Even though my teacher and the other students thought I was kidding when I said “Hejdå” entering the classroom, and “Hej” getting out, I was seriously mixing the two. I actually still laugh about it.
Legend Of Zlatan Everywhere
I started watching Swedish TV series. But before I get to that, I should tell you about Zlatan Ibrahimovic, the Swedish footballer. The face of Ibrahimovic was everywhere, all over the streets. There was always a book about him in the best-sellers section of every bookstore.
From one of those books I flipped through, I remember this sentence: “Man kan ta en kille från getto men man kan inte ta getto från en kille.” The sentence that I can roughly translate with my not-so-perfect Swedish as “You can get a child out of a ghetto, but you cannot take ghetto out of a child” was indeed the best summary to understand Ibrahimovic, according to many Swedes I talked to.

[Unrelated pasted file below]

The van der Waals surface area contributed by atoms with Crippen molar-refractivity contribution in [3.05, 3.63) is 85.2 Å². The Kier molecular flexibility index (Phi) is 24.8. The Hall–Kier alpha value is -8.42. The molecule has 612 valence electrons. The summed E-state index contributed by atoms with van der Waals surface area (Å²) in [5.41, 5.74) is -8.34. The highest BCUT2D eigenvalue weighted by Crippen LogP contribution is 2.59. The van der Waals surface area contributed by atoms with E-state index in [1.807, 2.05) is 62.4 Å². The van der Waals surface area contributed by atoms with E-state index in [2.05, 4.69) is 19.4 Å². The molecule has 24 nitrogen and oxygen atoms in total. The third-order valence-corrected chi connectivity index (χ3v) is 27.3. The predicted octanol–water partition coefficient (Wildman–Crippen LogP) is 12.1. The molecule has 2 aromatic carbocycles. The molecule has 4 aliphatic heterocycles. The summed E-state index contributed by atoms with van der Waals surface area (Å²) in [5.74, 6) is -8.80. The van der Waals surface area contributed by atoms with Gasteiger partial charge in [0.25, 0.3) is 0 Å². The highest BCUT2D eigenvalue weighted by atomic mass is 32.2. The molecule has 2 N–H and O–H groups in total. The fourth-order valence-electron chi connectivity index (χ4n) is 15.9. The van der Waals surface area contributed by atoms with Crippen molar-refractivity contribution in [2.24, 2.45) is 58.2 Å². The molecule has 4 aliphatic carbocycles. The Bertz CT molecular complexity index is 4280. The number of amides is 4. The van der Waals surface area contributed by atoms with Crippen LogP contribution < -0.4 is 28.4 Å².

In a Swedish series, I heard a striking line about Ibrahimovic. A poor immigrant boy, who is doing well at school but constantly insulted by his class mates reacted to the Swedish girl he had a crush on: “You guys love Zlatan. And you love it best when he says ‘I have never read a book’ or ‘Girls can’t play football.’ Because that is what immigrants are to you. They are uneducated misogynists. But you still love them, because you are ‘tolerant’.” The girl got frustrated at his unfair and exaggerated comments, objecting to his generalization.
‘Never More Than A Foreigner’